Letter to the editor

I would like to share some wonderful news. From 1984 to 1998, I spent time in Mafefe in Limpopo, where I conducted research for my PhD.1 The tarring of the roads was the main recommendation of my thesis all those years ago, and this has finally happened. In May this year, it was reported that “In the hope that it would bring an end to the amount of deadly asbestos dust on their streets, residents of former asbestos-mining community Mafefe, have welcomed the construction of part of a road in the town at the cost of R43M”.2 The road to be tarred is an 8 km-stretch of Mafefe’s main street. It is good to know that the complaints from the locals about the harmful effects of asbestos, over the last few decades, have reached the ears of those who can, and are willing to, act. The main advocate against asbestos in the town is Matime Mabeitja. Together, since 1984 Matime and I took on the task of creating awareness around the hazards of asbestos, and it is wonderful to know that Matime has clearly continued to lobby for improved conditions in Mafefe. Another campaigner who deserves a special mention for the role he played is William Tshabalala, who created the asbestos museum outside Mathabatha – a reminder of how we need to keep the story alive so that those affected have recourse to justice.

We all played our part in keeping the issue of asbestos alive – Leah Roodt and Engela Venter from the (now) National Instutute for Occupational Health braved the journey to and from Mafefe, and developed trust with the Mafefe community; the Mafefe Asbestos Health Workers Committee worked tirelessly in collecting data and educating their community about the hazards of asbestos: Prof. Tony Davies and his wife, Diedre, brought money into that community through organising compensation for all those miners with asbestos-related diseases; Jill Murray contributed to diagnosing those with disease and Prof. Albert Solomon shared his radiological knowledge. Many others must also be acknowledged: HIVOS and the AF Leger Trust for funding the field work; Gill Nelson for her epidemiological expertise; Tony Cantrell for keeping the story alive through the Diploma of Occupational Health lectures; Phillip van Niekerk, Carolyn Dempster and Steven Friedman for writing excellent articles that kept the story of asbestos alive in the Rand Daily Mail and The Star newspapers for almost a year; Paul Davies for giving me a platform at a Wits alumni event; and, of course, Barry Castleman for speaking at the Wits Medical School in 1983 about the hazards of asbestos, galvanising myself and Jean-Patrick Leger to do something about the hidden epidemic in Mafefe.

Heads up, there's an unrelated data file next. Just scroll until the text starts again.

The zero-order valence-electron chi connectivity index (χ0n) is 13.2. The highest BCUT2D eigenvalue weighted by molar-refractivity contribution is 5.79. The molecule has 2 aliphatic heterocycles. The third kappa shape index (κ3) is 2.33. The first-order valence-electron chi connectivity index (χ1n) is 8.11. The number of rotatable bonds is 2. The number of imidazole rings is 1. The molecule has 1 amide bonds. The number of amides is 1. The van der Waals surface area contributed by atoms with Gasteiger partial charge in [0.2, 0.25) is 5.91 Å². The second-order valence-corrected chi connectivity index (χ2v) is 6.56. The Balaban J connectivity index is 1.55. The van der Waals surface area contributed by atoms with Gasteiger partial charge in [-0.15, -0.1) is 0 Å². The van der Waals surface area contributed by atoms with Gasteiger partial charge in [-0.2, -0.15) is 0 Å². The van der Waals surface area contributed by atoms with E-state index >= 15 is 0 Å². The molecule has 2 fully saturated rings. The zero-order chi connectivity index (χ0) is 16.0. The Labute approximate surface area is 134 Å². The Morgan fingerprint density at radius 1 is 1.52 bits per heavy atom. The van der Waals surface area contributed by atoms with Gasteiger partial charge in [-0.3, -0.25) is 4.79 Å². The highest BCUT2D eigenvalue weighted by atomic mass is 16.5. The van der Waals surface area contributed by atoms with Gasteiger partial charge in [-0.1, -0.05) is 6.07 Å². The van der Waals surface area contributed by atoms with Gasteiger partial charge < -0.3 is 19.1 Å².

Let us remember Derek Rendall, Jock McCulloch, Dr Sluis-Cremer, Joas Khubai, and two people from the Mafefe Asbestos Health Workers Committee, Type Phiri and William Tshabalala, who worked to highlight the health hazards of asbestos. Sadly, they all died of an asbestos-related disease.

Dr MA Felix



1. Felix MA. Environmental asbestos and respiratory disease in South Africa. PhD thesis. Johannesburg: University of the Witwatersrand,Johannesburg; 1998.

2. Makana C. Hope for Mafefe residents as asbestos road is replaced. News24; 3 May 2018. Available from: https://www.news24.com/SouthAfrica/News/hope-for-mafefe-residents-as-asbestos-road-is-replaced-20180503 (accessed 3 Sep 2018).

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